H-1B Visas: To What Degree Is Education an Issue?

Ann All

With all of the recent sky-is-falling coverage of the annual limit for H-1B visas being exceeded the first day applications were accepted, it's easy to overlook the fact that thousands of visas -- some 7,000 at last count -- are still available.


The H-1B visa program offers 20,000 additional slots for applicants with advanced degrees from U.S. universities. According to a notice on a site hosted by an immigration law firm, last week government officials said they had identified 12,989 H-1B applicants with those credentials -- leaving the additional slots open for those with master's degrees or higher from U.S. schools.


In theory, this should send U.S. tech companies -- which are lobbying hard for a more generous H-1B cap -- scrambling to find and sponsor those folks. Unless -- as critics contend -- companies don't really want to hire "the best and brightest," but rather the cheapest labor for certain tasks such as computer programming. They point to the fact that the majority of H-1B applicants have bachelor's degrees as evidence. (In reality, roughly half of applicants have advanced degrees.)


All of the furor over applicant qualifications has led some folks to propose that immigration officials should parcel out H-1Bs based on salary, with companies willing to pay the highest salaries given first priority. Other suggestions include making a distinction in applications based on the career field (Many, but not all, H-1B holders have jobs in IT) and eliminating caps for all of those with advanced degrees as well as those who obtain degrees in the U.S.


Others make the point that education shouldn't be the primary litmus test, noting that Bill Gates (an H-1B supporter who says there should be no limit to the number of visas allowed) lacks a college degree.


While the 65,000 cap number is featured prominently in media coverage -- including on this site -- the actual number of H-1Bs awarded is significantly higher. In addition to the additional 20,000 slots given to those with advanced degrees, certain other exceptions -- including those hired to work at universities, nonprofit research institutions or government laboratories -- are made.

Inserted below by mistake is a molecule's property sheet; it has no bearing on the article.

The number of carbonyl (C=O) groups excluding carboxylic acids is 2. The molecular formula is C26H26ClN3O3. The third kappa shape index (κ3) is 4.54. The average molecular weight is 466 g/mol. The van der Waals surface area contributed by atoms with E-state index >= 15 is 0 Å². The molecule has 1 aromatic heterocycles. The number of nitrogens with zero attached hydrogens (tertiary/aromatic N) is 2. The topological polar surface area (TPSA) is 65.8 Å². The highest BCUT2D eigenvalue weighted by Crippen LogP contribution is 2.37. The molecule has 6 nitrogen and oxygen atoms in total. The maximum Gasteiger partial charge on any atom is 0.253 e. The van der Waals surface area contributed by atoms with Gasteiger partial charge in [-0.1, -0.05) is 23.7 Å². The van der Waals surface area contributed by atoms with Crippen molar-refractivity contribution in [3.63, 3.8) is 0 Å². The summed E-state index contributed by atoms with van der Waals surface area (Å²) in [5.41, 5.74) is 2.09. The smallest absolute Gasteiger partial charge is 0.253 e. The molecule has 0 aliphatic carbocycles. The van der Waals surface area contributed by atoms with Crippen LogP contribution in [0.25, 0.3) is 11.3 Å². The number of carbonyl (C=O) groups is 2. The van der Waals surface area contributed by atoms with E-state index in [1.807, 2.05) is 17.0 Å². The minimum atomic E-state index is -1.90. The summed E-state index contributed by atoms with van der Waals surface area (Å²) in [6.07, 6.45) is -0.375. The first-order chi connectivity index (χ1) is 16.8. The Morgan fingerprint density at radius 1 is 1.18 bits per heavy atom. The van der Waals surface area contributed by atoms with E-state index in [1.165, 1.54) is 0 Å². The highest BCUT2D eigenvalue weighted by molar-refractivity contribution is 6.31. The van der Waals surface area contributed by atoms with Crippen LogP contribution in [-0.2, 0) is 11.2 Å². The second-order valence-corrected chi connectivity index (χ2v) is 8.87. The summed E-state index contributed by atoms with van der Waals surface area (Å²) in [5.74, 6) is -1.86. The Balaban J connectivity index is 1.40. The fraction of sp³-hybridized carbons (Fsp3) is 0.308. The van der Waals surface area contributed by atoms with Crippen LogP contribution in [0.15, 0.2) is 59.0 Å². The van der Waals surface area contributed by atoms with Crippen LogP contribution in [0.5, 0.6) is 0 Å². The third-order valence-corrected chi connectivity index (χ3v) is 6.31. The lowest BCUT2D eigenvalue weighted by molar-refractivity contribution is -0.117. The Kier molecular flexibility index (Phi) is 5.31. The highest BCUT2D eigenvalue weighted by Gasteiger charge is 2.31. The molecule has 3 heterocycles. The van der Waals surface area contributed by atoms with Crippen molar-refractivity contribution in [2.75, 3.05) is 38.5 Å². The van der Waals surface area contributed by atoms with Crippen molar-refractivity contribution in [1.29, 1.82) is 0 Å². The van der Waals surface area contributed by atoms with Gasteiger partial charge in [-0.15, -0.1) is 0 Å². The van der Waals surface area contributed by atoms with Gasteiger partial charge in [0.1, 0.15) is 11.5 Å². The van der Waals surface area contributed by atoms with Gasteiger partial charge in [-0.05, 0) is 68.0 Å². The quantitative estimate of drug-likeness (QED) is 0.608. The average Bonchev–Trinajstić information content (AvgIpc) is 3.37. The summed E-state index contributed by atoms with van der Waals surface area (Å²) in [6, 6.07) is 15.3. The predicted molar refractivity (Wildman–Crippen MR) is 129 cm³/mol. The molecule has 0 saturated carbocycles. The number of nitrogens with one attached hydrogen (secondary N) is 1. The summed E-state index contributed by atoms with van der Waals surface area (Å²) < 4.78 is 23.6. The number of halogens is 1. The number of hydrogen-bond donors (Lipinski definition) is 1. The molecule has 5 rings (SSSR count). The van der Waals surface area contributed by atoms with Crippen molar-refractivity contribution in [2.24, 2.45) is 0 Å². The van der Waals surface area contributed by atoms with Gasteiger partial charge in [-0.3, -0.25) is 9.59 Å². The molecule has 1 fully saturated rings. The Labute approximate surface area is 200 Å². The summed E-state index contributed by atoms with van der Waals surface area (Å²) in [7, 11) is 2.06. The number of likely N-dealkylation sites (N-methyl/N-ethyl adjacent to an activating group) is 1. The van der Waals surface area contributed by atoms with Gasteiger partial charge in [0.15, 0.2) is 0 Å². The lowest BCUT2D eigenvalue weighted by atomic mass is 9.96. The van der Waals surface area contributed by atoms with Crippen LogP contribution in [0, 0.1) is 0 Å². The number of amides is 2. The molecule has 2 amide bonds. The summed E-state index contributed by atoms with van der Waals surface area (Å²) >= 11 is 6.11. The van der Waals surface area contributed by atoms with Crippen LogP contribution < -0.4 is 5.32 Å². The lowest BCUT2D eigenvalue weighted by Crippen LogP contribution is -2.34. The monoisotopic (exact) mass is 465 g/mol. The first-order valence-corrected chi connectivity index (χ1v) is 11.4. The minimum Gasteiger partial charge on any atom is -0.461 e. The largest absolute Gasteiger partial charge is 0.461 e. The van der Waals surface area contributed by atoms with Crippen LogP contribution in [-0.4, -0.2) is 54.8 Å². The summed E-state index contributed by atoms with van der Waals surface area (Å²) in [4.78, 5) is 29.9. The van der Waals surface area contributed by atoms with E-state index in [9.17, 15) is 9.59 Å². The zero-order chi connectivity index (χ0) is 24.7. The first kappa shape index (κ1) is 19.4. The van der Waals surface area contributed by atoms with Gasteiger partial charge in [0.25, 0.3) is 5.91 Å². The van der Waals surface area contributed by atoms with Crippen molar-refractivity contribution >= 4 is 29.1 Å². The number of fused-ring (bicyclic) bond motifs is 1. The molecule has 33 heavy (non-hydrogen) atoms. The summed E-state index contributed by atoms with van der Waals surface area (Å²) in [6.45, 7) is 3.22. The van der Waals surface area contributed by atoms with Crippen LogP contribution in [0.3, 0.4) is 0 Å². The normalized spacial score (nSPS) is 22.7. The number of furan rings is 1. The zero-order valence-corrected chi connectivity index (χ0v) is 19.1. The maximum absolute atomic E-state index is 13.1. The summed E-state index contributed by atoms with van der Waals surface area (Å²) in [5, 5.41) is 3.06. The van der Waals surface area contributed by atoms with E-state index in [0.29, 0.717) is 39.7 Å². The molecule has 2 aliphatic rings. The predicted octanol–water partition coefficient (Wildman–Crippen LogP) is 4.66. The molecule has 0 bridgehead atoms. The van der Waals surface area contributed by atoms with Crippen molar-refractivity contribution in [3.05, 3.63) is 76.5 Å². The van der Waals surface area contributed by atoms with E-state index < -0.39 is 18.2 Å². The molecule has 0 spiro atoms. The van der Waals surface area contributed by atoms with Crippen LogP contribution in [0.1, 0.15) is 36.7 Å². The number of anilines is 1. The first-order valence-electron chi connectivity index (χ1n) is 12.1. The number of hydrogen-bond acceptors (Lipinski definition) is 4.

According to recent news coverage, the U.S. awarded 103,584 H-1Bs in fiscal year 2002; 105,314 in 2003; 130,497 in 2004; and 116, 927 in 2005, the last year for which figures are available. Forty-five percent of the visas went to those with bachelor's degrees in fiscal 2005, down from 49 percent the year before.

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Apr 17, 2007 7:56 PM Bill Gates Bill Gates  says:
One issue here is of measurement. About half of H-1B workers have "graduate degrees". However, a graduate degree there is not necessarily the equivalent of a graduate degree there. The Indian press has documented the practice of getting a mail-order college degree followed by a "Masters of Computer Applications" (what we'd call a 'Chubb Certificat') in preparation for an H-1B visa. Reply
Apr 23, 2007 8:12 AM bob metcalf bob metcalf  says:
Follow the money...If the regs WERE changed to require H1Bhirers to meet a (living) salary requirementfor say, Systems Engineering ($100K/year)then they'd immediately turn to the next cheapestpool of labor available. Gates and others likehim are simply looking to enrich themselvesat our expense. Reply
Apr 23, 2007 8:25 AM Terrence Healy Terrence Healy  says:
Once again, contracting was the start of the downward spiral of job security. Why hire someone give them a chance at life when you can rent someone that you don't have to manage thier career and it will mean more money for senior executives. Then came the H1B visas, the same story. The companies did not want to pay for the people who went to school here in the US, and had the skills when they could hire people at a third of the price. My argument, after 911 happened. There were one or two Americans working in the IT department and the rest were from India. THOSE ARE AMERICAN COMPANIES depriving Americans a living. In a small sector there are more jobs then there are trained people, but that has to do with doctorate degree'd. We are not outsourcing Human Resources, Senior management are we and why not?????? I worked at Microsoft and my job was created because the people I worked for were spoiled prima donna's and could have as a team did the work I was doing but they were spoiled Prima donnas.My job was not allowed to work overtime, but it required it every weekend, the job was outsourced, Microsoft would not hire me, and neither cared about the fact I had to work overtime every weekend and never got paid. Needless to say, I will have my day in court. Companies need to know that if they don't stop abusing thier labor force they will fight back eventually with Unions. Imagine a Union in IT. Reply